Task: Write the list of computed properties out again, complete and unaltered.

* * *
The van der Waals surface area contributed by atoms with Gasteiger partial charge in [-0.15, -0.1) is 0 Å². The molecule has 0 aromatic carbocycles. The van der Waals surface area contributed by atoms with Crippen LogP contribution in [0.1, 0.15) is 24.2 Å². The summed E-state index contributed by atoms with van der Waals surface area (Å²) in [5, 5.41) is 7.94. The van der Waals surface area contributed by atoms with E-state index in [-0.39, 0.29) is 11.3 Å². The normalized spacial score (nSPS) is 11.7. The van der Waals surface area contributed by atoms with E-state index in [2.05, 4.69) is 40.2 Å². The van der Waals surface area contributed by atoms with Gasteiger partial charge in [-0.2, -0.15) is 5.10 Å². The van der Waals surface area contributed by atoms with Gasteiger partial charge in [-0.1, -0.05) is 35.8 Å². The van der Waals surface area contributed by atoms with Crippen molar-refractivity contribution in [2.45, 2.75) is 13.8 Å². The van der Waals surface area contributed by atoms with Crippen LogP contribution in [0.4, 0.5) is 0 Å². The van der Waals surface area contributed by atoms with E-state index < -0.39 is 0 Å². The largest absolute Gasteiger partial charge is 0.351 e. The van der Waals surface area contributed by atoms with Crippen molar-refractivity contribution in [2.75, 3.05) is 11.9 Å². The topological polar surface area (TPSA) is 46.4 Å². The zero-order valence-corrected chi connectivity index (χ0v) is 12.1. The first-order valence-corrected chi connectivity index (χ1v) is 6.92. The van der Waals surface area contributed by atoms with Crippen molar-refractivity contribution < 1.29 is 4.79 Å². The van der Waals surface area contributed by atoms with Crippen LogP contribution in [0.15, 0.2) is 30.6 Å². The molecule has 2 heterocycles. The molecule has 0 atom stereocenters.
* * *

The van der Waals surface area contributed by atoms with Gasteiger partial charge in [-0.15, -0.1) is 0 Å². The molecule has 0 aromatic carbocycles. The van der Waals surface area contributed by atoms with Crippen LogP contribution in [0.1, 0.15) is 24.2 Å². The summed E-state index contributed by atoms with van der Waals surface area (Å²) in [5, 5.41) is 7.94. The van der Waals surface area contributed by atoms with E-state index in [-0.39, 0.29) is 11.3 Å². The normalized spacial score (nSPS) is 11.7. The van der Waals surface area contributed by atoms with E-state index in [2.05, 4.69) is 40.2 Å². The van der Waals surface area contributed by atoms with Gasteiger partial charge in [-0.2, -0.15) is 5.10 Å². The van der Waals surface area contributed by atoms with Gasteiger partial charge in [-0.1, -0.05) is 35.8 Å². The van der Waals surface area contributed by atoms with Crippen molar-refractivity contribution in [2.45, 2.75) is 13.8 Å². The van der Waals surface area contributed by atoms with Crippen LogP contribution in [0.4, 0.5) is 0 Å². The van der Waals surface area contributed by atoms with E-state index < -0.39 is 0 Å². The largest absolute Gasteiger partial charge is 0.351 e. The van der Waals surface area contributed by atoms with Crippen molar-refractivity contribution in [2.75, 3.05) is 11.9 Å². The topological polar surface area (TPSA) is 46.4 Å². The zero-order valence-corrected chi connectivity index (χ0v) is 12.1. The first-order valence-corrected chi connectivity index (χ1v) is 6.92. The van der Waals surface area contributed by atoms with Crippen molar-refractivity contribution < 1.29 is 4.79 Å². The van der Waals surface area contributed by atoms with Crippen LogP contribution in [0.15, 0.2) is 30.6 Å². The molecule has 2 heterocycles. The molecule has 0 atom stereocenters.